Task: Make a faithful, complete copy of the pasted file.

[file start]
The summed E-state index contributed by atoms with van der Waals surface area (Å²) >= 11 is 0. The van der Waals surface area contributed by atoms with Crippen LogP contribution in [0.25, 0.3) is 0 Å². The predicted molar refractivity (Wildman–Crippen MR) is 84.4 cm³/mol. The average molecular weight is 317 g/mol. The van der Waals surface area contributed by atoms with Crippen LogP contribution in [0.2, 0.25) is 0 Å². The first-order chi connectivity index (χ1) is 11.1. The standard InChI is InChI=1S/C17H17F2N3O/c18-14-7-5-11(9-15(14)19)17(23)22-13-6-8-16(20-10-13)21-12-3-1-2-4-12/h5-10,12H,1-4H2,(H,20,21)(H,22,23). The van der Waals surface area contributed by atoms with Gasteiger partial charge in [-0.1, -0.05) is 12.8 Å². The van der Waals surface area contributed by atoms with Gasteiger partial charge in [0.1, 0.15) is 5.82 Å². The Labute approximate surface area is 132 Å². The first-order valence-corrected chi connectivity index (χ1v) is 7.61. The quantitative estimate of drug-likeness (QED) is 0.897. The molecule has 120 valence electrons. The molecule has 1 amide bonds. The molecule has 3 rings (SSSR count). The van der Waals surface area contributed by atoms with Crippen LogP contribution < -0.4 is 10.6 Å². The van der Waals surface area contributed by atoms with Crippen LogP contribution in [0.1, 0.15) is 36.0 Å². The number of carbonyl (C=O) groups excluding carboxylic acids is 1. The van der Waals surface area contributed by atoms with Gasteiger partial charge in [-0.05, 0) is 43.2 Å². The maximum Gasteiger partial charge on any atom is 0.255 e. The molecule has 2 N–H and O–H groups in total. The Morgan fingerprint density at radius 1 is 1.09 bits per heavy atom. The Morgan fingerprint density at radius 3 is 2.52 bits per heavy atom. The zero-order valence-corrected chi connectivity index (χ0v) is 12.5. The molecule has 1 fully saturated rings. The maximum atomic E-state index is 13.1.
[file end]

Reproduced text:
The summed E-state index contributed by atoms with van der Waals surface area (Å²) >= 11 is 0. The van der Waals surface area contributed by atoms with Crippen LogP contribution in [0.25, 0.3) is 0 Å². The predicted molar refractivity (Wildman–Crippen MR) is 84.4 cm³/mol. The average molecular weight is 317 g/mol. The van der Waals surface area contributed by atoms with Crippen LogP contribution in [0.2, 0.25) is 0 Å². The first-order chi connectivity index (χ1) is 11.1. The standard InChI is InChI=1S/C17H17F2N3O/c18-14-7-5-11(9-15(14)19)17(23)22-13-6-8-16(20-10-13)21-12-3-1-2-4-12/h5-10,12H,1-4H2,(H,20,21)(H,22,23). The van der Waals surface area contributed by atoms with Gasteiger partial charge in [-0.1, -0.05) is 12.8 Å². The van der Waals surface area contributed by atoms with Gasteiger partial charge in [0.1, 0.15) is 5.82 Å². The Labute approximate surface area is 132 Å². The first-order valence-corrected chi connectivity index (χ1v) is 7.61. The quantitative estimate of drug-likeness (QED) is 0.897. The molecule has 120 valence electrons. The molecule has 1 amide bonds. The molecule has 3 rings (SSSR count). The van der Waals surface area contributed by atoms with Crippen LogP contribution < -0.4 is 10.6 Å². The van der Waals surface area contributed by atoms with Crippen LogP contribution in [0.1, 0.15) is 36.0 Å². The number of carbonyl (C=O) groups excluding carboxylic acids is 1. The van der Waals surface area contributed by atoms with Gasteiger partial charge in [-0.05, 0) is 43.2 Å². The maximum Gasteiger partial charge on any atom is 0.255 e. The molecule has 2 N–H and O–H groups in total. The Morgan fingerprint density at radius 1 is 1.09 bits per heavy atom. The Morgan fingerprint density at radius 3 is 2.52 bits per heavy atom. The zero-order valence-corrected chi connectivity index (χ0v) is 12.5. The molecule has 1 fully saturated rings. The maximum atomic E-state index is 13.1.